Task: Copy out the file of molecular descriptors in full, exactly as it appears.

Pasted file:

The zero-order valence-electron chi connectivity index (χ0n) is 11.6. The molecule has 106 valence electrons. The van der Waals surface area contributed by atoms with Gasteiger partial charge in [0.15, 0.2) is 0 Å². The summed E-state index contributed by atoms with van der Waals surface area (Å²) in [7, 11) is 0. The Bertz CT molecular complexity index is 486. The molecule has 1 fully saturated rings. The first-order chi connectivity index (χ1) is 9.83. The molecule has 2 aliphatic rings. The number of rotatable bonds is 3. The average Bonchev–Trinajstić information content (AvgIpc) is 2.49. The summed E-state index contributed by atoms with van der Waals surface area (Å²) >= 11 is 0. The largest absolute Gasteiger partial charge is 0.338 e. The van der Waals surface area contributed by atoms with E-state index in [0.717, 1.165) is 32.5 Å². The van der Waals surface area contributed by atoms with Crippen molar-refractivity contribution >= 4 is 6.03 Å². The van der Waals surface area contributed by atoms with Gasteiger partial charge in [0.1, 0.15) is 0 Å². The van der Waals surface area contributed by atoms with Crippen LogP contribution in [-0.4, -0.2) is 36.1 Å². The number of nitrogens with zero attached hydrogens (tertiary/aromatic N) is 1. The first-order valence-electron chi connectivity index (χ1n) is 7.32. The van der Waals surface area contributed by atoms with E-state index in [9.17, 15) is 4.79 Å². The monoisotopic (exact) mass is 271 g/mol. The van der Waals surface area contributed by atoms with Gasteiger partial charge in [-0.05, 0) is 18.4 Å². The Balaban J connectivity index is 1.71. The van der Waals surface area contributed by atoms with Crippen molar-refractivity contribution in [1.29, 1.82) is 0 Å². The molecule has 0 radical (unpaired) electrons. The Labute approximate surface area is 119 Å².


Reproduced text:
The zero-order valence-electron chi connectivity index (χ0n) is 11.6. The molecule has 106 valence electrons. The van der Waals surface area contributed by atoms with Gasteiger partial charge in [0.15, 0.2) is 0 Å². The summed E-state index contributed by atoms with van der Waals surface area (Å²) in [7, 11) is 0. The Bertz CT molecular complexity index is 486. The molecule has 1 fully saturated rings. The first-order chi connectivity index (χ1) is 9.83. The molecule has 2 aliphatic rings. The number of rotatable bonds is 3. The average Bonchev–Trinajstić information content (AvgIpc) is 2.49. The summed E-state index contributed by atoms with van der Waals surface area (Å²) >= 11 is 0. The largest absolute Gasteiger partial charge is 0.338 e. The van der Waals surface area contributed by atoms with E-state index in [0.717, 1.165) is 32.5 Å². The van der Waals surface area contributed by atoms with Crippen molar-refractivity contribution >= 4 is 6.03 Å². The van der Waals surface area contributed by atoms with Gasteiger partial charge in [0.1, 0.15) is 0 Å². The van der Waals surface area contributed by atoms with Crippen LogP contribution in [-0.4, -0.2) is 36.1 Å². The number of nitrogens with zero attached hydrogens (tertiary/aromatic N) is 1. The first-order valence-electron chi connectivity index (χ1n) is 7.32. The van der Waals surface area contributed by atoms with E-state index in [9.17, 15) is 4.79 Å². The monoisotopic (exact) mass is 271 g/mol. The van der Waals surface area contributed by atoms with Gasteiger partial charge in [-0.05, 0) is 18.4 Å². The Balaban J connectivity index is 1.71. The van der Waals surface area contributed by atoms with Crippen molar-refractivity contribution in [1.29, 1.82) is 0 Å². The molecule has 0 radical (unpaired) electrons. The Labute approximate surface area is 119 Å².